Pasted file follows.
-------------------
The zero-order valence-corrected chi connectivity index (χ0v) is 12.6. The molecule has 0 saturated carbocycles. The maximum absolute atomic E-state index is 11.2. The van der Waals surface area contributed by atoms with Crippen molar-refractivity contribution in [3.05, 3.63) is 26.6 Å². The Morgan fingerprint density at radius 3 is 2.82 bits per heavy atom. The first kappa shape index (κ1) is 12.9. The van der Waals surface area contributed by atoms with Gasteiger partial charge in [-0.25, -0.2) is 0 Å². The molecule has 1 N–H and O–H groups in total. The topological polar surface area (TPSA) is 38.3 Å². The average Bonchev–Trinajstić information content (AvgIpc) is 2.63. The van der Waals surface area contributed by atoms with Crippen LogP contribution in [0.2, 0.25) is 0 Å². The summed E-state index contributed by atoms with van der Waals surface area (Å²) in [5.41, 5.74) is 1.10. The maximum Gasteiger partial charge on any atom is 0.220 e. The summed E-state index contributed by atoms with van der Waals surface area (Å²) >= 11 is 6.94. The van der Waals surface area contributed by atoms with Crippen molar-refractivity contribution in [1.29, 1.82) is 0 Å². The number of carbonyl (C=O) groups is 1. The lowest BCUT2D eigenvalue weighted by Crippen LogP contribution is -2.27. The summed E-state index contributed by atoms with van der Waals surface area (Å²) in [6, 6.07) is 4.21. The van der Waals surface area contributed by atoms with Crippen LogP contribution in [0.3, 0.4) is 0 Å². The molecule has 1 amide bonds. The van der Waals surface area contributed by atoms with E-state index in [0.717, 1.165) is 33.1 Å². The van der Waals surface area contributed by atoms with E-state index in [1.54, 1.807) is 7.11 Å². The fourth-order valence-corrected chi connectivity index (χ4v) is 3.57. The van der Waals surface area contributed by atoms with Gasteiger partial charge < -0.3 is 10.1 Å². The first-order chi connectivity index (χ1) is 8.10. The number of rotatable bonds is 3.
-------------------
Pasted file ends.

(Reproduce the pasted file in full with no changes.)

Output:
The zero-order valence-corrected chi connectivity index (χ0v) is 12.6. The molecule has 0 saturated carbocycles. The maximum absolute atomic E-state index is 11.2. The van der Waals surface area contributed by atoms with Crippen molar-refractivity contribution in [3.05, 3.63) is 26.6 Å². The Morgan fingerprint density at radius 3 is 2.82 bits per heavy atom. The first kappa shape index (κ1) is 12.9. The van der Waals surface area contributed by atoms with Gasteiger partial charge in [-0.25, -0.2) is 0 Å². The molecule has 1 N–H and O–H groups in total. The topological polar surface area (TPSA) is 38.3 Å². The average Bonchev–Trinajstić information content (AvgIpc) is 2.63. The van der Waals surface area contributed by atoms with Crippen LogP contribution in [0.2, 0.25) is 0 Å². The summed E-state index contributed by atoms with van der Waals surface area (Å²) in [5.41, 5.74) is 1.10. The maximum Gasteiger partial charge on any atom is 0.220 e. The summed E-state index contributed by atoms with van der Waals surface area (Å²) >= 11 is 6.94. The van der Waals surface area contributed by atoms with Crippen molar-refractivity contribution in [1.29, 1.82) is 0 Å². The number of carbonyl (C=O) groups is 1. The lowest BCUT2D eigenvalue weighted by Crippen LogP contribution is -2.27. The summed E-state index contributed by atoms with van der Waals surface area (Å²) in [6, 6.07) is 4.21. The van der Waals surface area contributed by atoms with Crippen LogP contribution in [0.3, 0.4) is 0 Å². The molecule has 1 amide bonds. The van der Waals surface area contributed by atoms with E-state index in [0.717, 1.165) is 33.1 Å². The van der Waals surface area contributed by atoms with E-state index in [1.54, 1.807) is 7.11 Å². The fourth-order valence-corrected chi connectivity index (χ4v) is 3.57. The van der Waals surface area contributed by atoms with Gasteiger partial charge < -0.3 is 10.1 Å². The first-order chi connectivity index (χ1) is 8.10. The number of rotatable bonds is 3.